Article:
The continuing issue of discoloured water in the Hauraki Plains has caused frustration to the community and Council alike.
All of system issue to solve
“We understand the frustrations the community are having, we are spending considerable time working through the issues and coming up with a programme of work that will cover all of the underlying problems,” says Adrian de Laborde, General Manager Service Delivery.
“It is a fairly complicated problem to resolve. It is an all of system issue, not just a treatment issue but also a reticulation and pipe maintenance issue.”
The underlying problem is that the water source that we draw our raw water from, the Waihou River, has variable and high levels of manganese. The treatment process can remove around 90-95% of the manganese in the water. The remaining manganese enters the treated water system.
The manganese that makes it into the treated water is mostly lower than the 0.04 ppm (parts per million) required for aesthetic value (i.e. colour) as per the Drinking Water Standards. The health level is 0.4ppm.
Changes to treatment approach
Previously the water was treated with Chlorine, but in more recent times we have moved to using potassium permanganate (potperm) which is a more effective treatment process but can turn the water pink if the dosage is wrong.
Council have purchased an online monitoring and dosing system, a first in NZ for treatment of fluctuating levels of manganese. Difficulty in getting components required for the system has meant it has taken a year to be delivered and installed and is only now being commissioned.
Manganese and water discolouration
“Through investigation and research, we have found that regardless of how low the percentage of manganese entering the treated water, it still finds its way into the reticulation network, comes out of solution and sticks to the sides of the pipes,” says Mr de Laborde.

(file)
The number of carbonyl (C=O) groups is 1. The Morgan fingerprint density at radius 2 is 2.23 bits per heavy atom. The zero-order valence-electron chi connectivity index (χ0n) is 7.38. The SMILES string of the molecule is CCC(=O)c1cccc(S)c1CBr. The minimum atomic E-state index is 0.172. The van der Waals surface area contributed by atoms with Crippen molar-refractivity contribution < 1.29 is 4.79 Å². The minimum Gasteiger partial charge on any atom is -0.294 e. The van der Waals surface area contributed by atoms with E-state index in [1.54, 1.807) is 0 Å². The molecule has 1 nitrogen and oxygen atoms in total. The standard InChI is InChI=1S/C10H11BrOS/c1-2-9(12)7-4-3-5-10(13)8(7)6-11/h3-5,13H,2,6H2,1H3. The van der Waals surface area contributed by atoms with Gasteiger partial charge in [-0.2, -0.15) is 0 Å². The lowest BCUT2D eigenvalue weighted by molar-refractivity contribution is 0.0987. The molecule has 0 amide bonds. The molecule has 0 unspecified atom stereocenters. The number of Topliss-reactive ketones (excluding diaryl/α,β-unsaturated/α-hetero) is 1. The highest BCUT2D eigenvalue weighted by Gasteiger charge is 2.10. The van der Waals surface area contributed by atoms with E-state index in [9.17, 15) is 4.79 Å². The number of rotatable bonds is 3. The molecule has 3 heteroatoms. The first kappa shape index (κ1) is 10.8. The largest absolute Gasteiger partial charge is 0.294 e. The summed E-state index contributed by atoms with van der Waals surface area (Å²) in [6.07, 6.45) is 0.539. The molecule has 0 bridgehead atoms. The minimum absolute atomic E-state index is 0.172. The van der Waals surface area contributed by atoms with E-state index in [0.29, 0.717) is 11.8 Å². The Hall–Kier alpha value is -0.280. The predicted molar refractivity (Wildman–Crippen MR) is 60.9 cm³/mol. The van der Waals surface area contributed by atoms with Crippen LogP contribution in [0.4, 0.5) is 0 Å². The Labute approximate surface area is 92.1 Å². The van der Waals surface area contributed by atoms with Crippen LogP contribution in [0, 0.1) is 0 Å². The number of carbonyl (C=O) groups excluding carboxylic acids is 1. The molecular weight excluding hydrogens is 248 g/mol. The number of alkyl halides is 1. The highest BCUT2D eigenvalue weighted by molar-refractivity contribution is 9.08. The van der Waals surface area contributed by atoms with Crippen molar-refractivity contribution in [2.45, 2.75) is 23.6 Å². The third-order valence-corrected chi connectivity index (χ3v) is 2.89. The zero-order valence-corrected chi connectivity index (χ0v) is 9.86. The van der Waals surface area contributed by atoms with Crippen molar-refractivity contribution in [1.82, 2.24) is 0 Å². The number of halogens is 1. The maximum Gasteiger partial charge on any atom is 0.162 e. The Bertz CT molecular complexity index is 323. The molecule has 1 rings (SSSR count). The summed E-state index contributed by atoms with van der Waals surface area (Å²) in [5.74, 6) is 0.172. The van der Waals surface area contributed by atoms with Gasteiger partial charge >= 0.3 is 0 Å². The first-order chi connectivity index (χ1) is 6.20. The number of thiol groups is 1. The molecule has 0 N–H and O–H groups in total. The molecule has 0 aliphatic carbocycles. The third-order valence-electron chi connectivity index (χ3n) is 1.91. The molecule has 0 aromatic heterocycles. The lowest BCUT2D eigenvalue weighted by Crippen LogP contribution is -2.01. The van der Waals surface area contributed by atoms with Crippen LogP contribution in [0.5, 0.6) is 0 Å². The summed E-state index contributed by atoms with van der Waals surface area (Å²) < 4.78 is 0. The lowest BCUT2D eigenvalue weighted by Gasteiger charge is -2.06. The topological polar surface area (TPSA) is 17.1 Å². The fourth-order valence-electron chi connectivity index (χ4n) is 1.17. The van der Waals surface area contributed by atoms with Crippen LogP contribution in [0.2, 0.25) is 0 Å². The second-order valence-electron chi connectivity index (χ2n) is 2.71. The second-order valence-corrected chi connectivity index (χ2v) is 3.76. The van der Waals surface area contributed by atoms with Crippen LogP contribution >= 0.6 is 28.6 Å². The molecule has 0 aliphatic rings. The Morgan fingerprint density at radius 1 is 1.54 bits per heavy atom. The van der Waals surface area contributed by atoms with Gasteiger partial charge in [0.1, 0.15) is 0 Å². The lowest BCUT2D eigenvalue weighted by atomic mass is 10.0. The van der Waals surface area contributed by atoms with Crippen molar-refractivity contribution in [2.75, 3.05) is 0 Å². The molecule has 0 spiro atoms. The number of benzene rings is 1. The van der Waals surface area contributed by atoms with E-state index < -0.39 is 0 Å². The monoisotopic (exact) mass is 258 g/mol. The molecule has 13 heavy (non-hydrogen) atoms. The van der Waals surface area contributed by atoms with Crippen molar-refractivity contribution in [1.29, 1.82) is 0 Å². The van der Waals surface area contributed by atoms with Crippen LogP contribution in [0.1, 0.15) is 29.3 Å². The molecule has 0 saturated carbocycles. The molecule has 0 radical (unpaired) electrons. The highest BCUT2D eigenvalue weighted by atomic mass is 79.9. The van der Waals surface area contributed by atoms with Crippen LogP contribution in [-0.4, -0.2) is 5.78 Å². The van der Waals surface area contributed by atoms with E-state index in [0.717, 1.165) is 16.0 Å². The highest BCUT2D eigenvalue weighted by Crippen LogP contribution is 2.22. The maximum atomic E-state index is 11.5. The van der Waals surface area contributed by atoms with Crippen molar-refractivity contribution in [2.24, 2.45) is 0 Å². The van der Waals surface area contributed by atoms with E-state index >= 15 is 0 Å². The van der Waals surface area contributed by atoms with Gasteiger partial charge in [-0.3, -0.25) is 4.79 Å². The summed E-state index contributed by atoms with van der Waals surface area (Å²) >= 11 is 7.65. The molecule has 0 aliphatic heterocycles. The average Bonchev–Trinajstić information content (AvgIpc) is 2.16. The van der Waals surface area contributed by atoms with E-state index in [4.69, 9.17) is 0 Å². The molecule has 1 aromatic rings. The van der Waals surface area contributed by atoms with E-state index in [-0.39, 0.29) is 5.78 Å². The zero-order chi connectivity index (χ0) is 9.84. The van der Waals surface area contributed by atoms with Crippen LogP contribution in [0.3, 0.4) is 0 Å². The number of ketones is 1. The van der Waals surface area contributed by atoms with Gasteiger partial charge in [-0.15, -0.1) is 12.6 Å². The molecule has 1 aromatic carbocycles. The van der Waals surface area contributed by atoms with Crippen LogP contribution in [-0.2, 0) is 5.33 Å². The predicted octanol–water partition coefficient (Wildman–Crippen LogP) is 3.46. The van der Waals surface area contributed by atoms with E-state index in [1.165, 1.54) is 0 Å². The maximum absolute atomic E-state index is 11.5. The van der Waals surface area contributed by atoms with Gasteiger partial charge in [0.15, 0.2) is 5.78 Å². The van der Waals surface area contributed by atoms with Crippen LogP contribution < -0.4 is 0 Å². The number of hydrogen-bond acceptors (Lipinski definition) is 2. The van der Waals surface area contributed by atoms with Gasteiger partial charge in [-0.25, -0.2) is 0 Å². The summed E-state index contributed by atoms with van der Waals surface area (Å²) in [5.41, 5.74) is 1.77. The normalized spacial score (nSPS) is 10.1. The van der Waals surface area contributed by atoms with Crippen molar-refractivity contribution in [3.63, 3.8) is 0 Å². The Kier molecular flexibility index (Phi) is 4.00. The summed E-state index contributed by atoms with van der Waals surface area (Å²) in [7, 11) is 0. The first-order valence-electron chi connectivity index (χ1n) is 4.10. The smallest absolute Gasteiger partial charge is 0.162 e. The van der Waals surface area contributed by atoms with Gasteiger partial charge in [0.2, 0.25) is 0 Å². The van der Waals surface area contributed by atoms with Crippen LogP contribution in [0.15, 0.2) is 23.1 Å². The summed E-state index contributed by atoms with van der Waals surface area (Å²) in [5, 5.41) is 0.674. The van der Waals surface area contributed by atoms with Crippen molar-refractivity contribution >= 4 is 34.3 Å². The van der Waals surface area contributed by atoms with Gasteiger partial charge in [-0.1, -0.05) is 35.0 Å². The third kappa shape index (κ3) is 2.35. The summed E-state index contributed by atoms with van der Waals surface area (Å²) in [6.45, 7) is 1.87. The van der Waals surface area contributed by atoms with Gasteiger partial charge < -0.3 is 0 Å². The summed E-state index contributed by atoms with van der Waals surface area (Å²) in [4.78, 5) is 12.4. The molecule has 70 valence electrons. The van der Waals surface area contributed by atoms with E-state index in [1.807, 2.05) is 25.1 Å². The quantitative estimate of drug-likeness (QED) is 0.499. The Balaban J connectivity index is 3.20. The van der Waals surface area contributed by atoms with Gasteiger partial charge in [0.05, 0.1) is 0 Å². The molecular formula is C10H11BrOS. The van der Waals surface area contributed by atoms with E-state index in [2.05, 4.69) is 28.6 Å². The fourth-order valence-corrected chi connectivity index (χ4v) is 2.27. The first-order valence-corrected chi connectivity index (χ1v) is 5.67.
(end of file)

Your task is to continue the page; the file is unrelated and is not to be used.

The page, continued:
“The manganese on the pipe walls builds up to the extent that any minor change in the network, such as small changes to the PH, flow, pressure or direction can cause the manganese to dislodge from the pipe wall and colour the water,” he added.
Removing manganese build-up
One of the most effective methods of removing the build-up on the pipe walls is ‘pigging’. This method involves forcing a foam bung through a water line. Although effective, this method can produce large volumes of black water that has to be disposed of in an environmentally sound manner. We have been trialling various ways to pig the lines over the last couple of months and have more appropriate ways of disposing of the manganese removed from the pipes. We are finalising the programme of work to start routine pigging of the lines on the Hauraki Plains in a rotation maintenance schedule. To start this work we will need to install an access point on each pipe, again supply chain issues are holding up this process.
“Unfortunately this will take time to start to get the brown water out of the system but we will target the worst areas and then move around," said de Laborde.
Pigging the lines
“We have been pigging key pipes as we work towards finalising our programme. The three main lines coming into Ngatea will be pigged this side of Christmas, should the materials be delivered on time. We will release the full programme once we have it,” added de Laborde.
Contact us to report issues
Please continue to let us know about any issues you have with your water. Although our physical offices will be closed between Monday 26 December and Tuesday 3 January, we are still contactable 24/7 on 0800 734 834 (from within the district) or 07 862 8609. Thank you for your ongoing patience while we resolve this complex issue. Ngā mihi.